Why Germany and New Zealand?
People caught in the global sex trade, who are overwhelmingly women and girls, are among the world’s most marginalized. Yet, in the 21st century, states too often treat them as criminals. Some countries have acknowledged that the common approach of criminalizing people in prostitution is harmful. Sweden, for example, recognized prostitution as an exploitive system of gender-based violence and discrimination and consequently decriminalized only prostituted people, offering them access to support services, while holding sex buyers accountable. Other countries — most prominently Germany and New Zealand — gave state-sanctioned approval to the sex trade and framed prostitution as a legitimate industry. The laws governing prostitution in Germany and New Zealand are often portrayed as markedly different from each other. A closer look reveals that the distinction between the German and the New Zealand models is minimal and neither national legislation achieves its stated goals. While the German law is now branded a failure, the New Zealand framework is upheld as the “progressive” approach to addressing prostitution. Both laws, however, expand the sex trade, empower sex buyers, legitimize pimps and brothel owners, and increase sex trafficking.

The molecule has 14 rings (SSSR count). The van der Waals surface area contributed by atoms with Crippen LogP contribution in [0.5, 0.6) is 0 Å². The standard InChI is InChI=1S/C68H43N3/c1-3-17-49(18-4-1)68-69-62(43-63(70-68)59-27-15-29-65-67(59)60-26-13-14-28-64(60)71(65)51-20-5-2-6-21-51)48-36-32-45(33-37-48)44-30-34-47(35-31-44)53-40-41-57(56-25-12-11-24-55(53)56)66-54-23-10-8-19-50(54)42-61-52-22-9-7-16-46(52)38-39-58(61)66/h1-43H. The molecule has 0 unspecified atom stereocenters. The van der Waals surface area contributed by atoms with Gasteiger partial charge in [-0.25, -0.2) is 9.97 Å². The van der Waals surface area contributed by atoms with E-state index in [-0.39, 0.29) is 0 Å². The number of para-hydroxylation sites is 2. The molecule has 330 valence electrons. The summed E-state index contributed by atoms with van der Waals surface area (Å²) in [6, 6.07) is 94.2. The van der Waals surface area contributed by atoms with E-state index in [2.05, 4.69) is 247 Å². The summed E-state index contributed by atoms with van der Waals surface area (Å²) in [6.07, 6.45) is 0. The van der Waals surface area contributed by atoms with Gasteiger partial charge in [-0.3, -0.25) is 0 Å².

A Note on Data
Reliable data regarding the sex trade is hard to come by due to a lack of political will from governments and research institutions, including those within the United Nations system, to study prostitution and its effects. Standard research methodologies are difficult to apply in data collection given the way the sex trade operates, regardless of the legal framework in the country. Consequently, data related to the sex trade should generally be viewed as approximations.
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